A couple of electrical questions on a remodel.

I have a few electrical questions as I am doing finish on a remodel.
1) Do switches need to be grounded to the box? If so, can I just run a piece of copper from the switch to the ground screw on the box. If so, I have to double up on the ground screw. Is this a problem?
2) With receptacles, a few of them have large looms of ground wires and rather than undoing it and adding a pigtail to ground to the receptacle, can I just run a ground wire directly from the receptacle to the ground screw on the box. Again I have to double it up around the screw. Is this a problem?
3) Lastly, can I double up switch legs on a lug on a switch if I want to tie a couple of banks of lights with separate switch legs together for example.
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030906 0041 - Michael Roback wrote:

Don't double up on the screw terminal. Use wire nuts and connect the wires together that way. At the local Home repair store you can get the grounding leads to connect to the box and the devices.
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They should be grounded if they have a green screw. If you are using metal cover plates then I believe you must use this type so the cover will be grounded. I don't think you will have any luck trying to double up wires. It's hard enough to get the one wire on there. Try using the green wirenuts with the feed through hole or ready made pigtails.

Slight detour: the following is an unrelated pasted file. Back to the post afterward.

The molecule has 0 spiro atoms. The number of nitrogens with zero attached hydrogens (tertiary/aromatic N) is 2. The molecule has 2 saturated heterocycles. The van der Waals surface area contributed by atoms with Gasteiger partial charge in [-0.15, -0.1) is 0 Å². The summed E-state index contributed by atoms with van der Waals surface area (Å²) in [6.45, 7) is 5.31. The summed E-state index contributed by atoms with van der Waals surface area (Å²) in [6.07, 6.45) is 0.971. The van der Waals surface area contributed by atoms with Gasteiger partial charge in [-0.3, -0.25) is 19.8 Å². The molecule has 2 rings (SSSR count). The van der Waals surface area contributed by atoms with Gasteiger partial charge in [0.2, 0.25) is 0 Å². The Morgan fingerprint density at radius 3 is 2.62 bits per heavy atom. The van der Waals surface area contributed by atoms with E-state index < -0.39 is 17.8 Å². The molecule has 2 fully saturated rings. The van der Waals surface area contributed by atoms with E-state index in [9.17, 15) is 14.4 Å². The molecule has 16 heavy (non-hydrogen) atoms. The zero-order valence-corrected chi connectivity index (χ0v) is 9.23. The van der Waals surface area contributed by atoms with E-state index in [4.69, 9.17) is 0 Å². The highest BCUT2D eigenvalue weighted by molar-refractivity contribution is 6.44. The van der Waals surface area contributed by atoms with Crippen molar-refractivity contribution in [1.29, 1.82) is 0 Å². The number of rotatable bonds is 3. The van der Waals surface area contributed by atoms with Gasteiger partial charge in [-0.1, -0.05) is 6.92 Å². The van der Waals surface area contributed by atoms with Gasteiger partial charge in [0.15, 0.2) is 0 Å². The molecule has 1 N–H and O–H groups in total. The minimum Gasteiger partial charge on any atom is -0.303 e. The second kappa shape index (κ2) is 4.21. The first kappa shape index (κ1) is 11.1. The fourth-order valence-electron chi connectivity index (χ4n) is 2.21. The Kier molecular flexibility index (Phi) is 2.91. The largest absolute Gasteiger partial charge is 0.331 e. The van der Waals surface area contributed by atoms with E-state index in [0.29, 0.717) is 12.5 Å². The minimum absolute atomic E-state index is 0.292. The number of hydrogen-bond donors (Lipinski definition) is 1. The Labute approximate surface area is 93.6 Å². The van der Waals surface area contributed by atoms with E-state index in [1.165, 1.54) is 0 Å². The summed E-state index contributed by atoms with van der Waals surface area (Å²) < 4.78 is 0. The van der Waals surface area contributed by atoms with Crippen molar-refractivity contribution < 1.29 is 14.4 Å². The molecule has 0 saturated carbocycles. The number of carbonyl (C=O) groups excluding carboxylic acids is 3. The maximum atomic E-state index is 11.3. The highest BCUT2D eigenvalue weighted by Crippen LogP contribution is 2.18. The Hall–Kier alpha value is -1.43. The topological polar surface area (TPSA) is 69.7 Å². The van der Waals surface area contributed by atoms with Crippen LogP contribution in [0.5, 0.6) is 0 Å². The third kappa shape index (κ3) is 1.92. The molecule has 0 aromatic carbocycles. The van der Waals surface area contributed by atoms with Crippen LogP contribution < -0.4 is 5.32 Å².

can
on
problem?
You can get 'grounding type' outlets that will properly ground without using the green screw. I use the Leviton Pro Grade model BR15 (red box). I think you can also use standard outlets if you remove the paper washers that holds the screws so that there is metal to metal contact with the yoke and metal box (not just the screws). on.

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Use pigtails. Or another way is to strip some insulation, 1/2" or so, beginning a few inches back on one of the wires and loop the one wire around the screw. Then wirenut the second wire to the end of the first wire. Sorta like making a pigtail without cutting the wire. Note make sure you use the correct wire gauge for pigtails. Match the other wires. 12ga for 20Amp and 14ga for 15Amp Kevin
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can
on
problem?
For a grounds, they sell brass sleeves that crimp around wires. I am not sure why, but around here they are required, rather than wirenuts. If you have a steel box, the device is grounded through the attachment screws. Still, it is prudent to ground it with a wire also.
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On Sat, 06 Sep 2003 04:41:47 GMT, "Michael Roback"

Somehow yes, either by a wire if the device has a screw, or if it has a self grounding clip at the one end.

Yes, don't double wires on screws. If you can, you can loop the wire from the cable, around the box screw, then the device.

No.
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